But for a while now, Wall Street hasn't been showing the company much love. Instead of complaining, though, we can take advantage of it. NOV's backlog is at a record $16.2 billion, and demand for both floating and land rigs is strong, especially abroad.

2 riskier stocks to buy now
The reason these companies earn a "riskier" designation is because their advantages aren't quite as sustainable or stable.



First, we have Apple. The company has yet to come out with a new product or product line that really "wows" us since Steve Jobs passed away.

That being said, the company is trading for dirt cheap right now. The iPhone 6 is likely around the corner, CEO Tim Cook keeps tell us that big things are on the horizon, and aggressive buybacks and a nice dividend are added bonuses. If you believe the days of innovation at Apple are still alive, now's a good time to buy.


Source: Intuitive Surgical.

Finally we have Intuitive Surgical, maker of the da Vinci surgical robotic system. The company has been hit hard lately, as some have begun to question the efficacy of using the da Vinci in hysterectomies -- a major operation for the company -- and hospitals have become wary of spending millions on new machines in the era of the Affordable Care Act.

But da Vinci's new Xi machine, with the improved maneuverability of four pivoting arms and 3-D high definition imaging could eventually become a game-changer. Right now, urology and gynecology are the heavy hitters for the company, but that could easily expand into thoracic and head/neck surgeries in the coming years.

It's a risky stock because the company's success depends on doctors' continued adoption of the machine. If it really does help outcomes and recovery, it could be a big win. While that's still a big "if," it's one I think is worth investigating.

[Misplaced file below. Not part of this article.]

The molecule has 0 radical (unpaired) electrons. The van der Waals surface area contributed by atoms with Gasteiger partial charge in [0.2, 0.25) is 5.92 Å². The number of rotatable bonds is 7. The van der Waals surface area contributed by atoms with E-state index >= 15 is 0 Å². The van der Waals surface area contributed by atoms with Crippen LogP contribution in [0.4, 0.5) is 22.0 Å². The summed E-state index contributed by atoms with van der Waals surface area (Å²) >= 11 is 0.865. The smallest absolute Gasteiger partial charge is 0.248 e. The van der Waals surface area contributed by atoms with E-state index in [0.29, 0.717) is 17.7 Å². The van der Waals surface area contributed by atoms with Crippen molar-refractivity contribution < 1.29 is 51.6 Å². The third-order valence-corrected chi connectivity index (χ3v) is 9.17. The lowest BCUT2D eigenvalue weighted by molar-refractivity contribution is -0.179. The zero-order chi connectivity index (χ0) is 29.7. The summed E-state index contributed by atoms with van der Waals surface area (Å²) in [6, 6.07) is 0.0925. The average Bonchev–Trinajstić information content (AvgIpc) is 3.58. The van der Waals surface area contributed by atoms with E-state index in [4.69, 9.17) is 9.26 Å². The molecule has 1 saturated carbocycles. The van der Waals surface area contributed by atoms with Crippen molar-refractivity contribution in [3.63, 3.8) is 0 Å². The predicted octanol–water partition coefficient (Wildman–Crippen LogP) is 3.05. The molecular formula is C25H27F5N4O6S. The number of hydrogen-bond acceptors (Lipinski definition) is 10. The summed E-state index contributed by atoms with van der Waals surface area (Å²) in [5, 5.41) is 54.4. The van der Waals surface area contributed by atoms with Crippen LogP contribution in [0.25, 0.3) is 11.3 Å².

3 more stocks to own for the rest of your life
Back when I started this portfolio, my goal was to select 10 "hold-for-life" stocks.  Though it may not play out that way, everyone deserves the piece of mind that comes from such holdings.  

You know what stocks I think are great long-term candidates, but you search doesn't need to end there. Our CEO, legendary investor Tom Gardner, has permitted us to reveal The Motley Fool's 3 Stocks to Own Forever. These picks are free today! Just click here now to uncover the three companies we love. 

John Mackey, co-CEO of Whole Foods Market, is a member of The Motley Fool's board of directors.

Brian Stoffel owns shares of Amazon.com, Apple, Baidu, Google (C and A shares), Intuitive Surgical, Johnson & Johnson, National Oilwell Varco, PriceSmart, Starbucks, and Whole Foods Market. The Motley Fool recommends Amazon.com, Apple, Baidu, Google (A shares and C shares), Intuitive Surgical, Johnson & Johnson, National Oilwell Varco, PriceSmart, Starbucks, and Whole Foods Market and owns shares of Amazon.com, Apple, Baidu, Google (A and C shares), Intuitive Surgical, Johnson & Johnson, National Oilwell Varco, Starbucks, and Whole Foods Market. Try any of our Foolish newsletter services free for 30 days.

We Fools don't all hold the same opinions, but we all believe that considering a diverse range of insights makes us better investors. The Motley Fool has a disclosure policy.